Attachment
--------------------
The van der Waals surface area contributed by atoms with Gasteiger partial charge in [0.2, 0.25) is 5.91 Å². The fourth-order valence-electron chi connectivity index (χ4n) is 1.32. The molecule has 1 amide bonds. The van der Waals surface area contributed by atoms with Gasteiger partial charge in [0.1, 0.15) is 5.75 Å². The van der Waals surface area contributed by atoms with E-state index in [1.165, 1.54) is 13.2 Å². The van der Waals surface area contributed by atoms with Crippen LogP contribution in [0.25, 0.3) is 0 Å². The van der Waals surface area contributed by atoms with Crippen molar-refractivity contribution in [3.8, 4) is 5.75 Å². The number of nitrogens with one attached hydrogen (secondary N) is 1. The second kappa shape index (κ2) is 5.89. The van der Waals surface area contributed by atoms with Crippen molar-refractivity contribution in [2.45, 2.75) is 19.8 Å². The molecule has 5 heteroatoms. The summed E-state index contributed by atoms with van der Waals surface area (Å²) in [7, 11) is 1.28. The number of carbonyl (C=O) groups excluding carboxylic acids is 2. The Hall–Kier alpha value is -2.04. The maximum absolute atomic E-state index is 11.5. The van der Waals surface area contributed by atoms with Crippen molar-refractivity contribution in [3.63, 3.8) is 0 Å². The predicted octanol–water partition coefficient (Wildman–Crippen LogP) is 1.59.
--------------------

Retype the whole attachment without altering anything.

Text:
The van der Waals surface area contributed by atoms with Gasteiger partial charge in [0.2, 0.25) is 5.91 Å². The fourth-order valence-electron chi connectivity index (χ4n) is 1.32. The molecule has 1 amide bonds. The van der Waals surface area contributed by atoms with Gasteiger partial charge in [0.1, 0.15) is 5.75 Å². The van der Waals surface area contributed by atoms with E-state index in [1.165, 1.54) is 13.2 Å². The van der Waals surface area contributed by atoms with Crippen LogP contribution in [0.25, 0.3) is 0 Å². The van der Waals surface area contributed by atoms with Crippen molar-refractivity contribution in [3.8, 4) is 5.75 Å². The number of nitrogens with one attached hydrogen (secondary N) is 1. The second kappa shape index (κ2) is 5.89. The van der Waals surface area contributed by atoms with Crippen molar-refractivity contribution in [2.45, 2.75) is 19.8 Å². The molecule has 5 heteroatoms. The summed E-state index contributed by atoms with van der Waals surface area (Å²) in [7, 11) is 1.28. The number of carbonyl (C=O) groups excluding carboxylic acids is 2. The Hall–Kier alpha value is -2.04. The maximum absolute atomic E-state index is 11.5. The van der Waals surface area contributed by atoms with Crippen molar-refractivity contribution in [3.63, 3.8) is 0 Å². The predicted octanol–water partition coefficient (Wildman–Crippen LogP) is 1.59.